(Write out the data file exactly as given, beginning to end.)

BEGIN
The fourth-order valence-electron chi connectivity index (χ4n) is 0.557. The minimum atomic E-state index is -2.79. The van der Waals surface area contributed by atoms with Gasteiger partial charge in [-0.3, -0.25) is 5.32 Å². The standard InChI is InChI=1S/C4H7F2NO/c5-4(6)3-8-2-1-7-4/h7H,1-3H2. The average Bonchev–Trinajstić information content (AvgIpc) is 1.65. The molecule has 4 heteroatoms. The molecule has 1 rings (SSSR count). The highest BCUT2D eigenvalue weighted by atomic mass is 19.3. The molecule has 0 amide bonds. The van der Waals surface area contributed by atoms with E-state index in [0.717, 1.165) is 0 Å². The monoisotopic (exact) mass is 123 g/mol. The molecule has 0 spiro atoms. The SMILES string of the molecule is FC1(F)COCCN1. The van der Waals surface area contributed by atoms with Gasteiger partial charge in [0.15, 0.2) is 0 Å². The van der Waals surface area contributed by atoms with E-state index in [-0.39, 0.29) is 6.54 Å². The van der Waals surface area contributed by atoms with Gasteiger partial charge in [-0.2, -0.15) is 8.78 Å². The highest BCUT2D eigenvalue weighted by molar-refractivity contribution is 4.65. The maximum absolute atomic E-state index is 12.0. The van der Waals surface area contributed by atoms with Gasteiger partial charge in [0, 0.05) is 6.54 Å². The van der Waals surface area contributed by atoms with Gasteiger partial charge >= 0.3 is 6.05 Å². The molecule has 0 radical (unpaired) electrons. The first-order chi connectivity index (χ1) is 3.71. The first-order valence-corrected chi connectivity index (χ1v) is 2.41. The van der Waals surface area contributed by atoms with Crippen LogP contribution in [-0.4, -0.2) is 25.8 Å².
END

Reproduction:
The fourth-order valence-electron chi connectivity index (χ4n) is 0.557. The minimum atomic E-state index is -2.79. The van der Waals surface area contributed by atoms with Gasteiger partial charge in [-0.3, -0.25) is 5.32 Å². The standard InChI is InChI=1S/C4H7F2NO/c5-4(6)3-8-2-1-7-4/h7H,1-3H2. The average Bonchev–Trinajstić information content (AvgIpc) is 1.65. The molecule has 4 heteroatoms. The molecule has 1 rings (SSSR count). The highest BCUT2D eigenvalue weighted by atomic mass is 19.3. The molecule has 0 amide bonds. The van der Waals surface area contributed by atoms with E-state index in [0.717, 1.165) is 0 Å². The monoisotopic (exact) mass is 123 g/mol. The molecule has 0 spiro atoms. The SMILES string of the molecule is FC1(F)COCCN1. The van der Waals surface area contributed by atoms with Gasteiger partial charge in [0.15, 0.2) is 0 Å². The van der Waals surface area contributed by atoms with E-state index in [-0.39, 0.29) is 6.54 Å². The van der Waals surface area contributed by atoms with Gasteiger partial charge in [-0.2, -0.15) is 8.78 Å². The highest BCUT2D eigenvalue weighted by molar-refractivity contribution is 4.65. The maximum absolute atomic E-state index is 12.0. The van der Waals surface area contributed by atoms with Gasteiger partial charge in [0, 0.05) is 6.54 Å². The van der Waals surface area contributed by atoms with Gasteiger partial charge >= 0.3 is 6.05 Å². The molecule has 0 radical (unpaired) electrons. The first-order chi connectivity index (χ1) is 3.71. The first-order valence-corrected chi connectivity index (χ1v) is 2.41. The van der Waals surface area contributed by atoms with Crippen LogP contribution in [-0.4, -0.2) is 25.8 Å².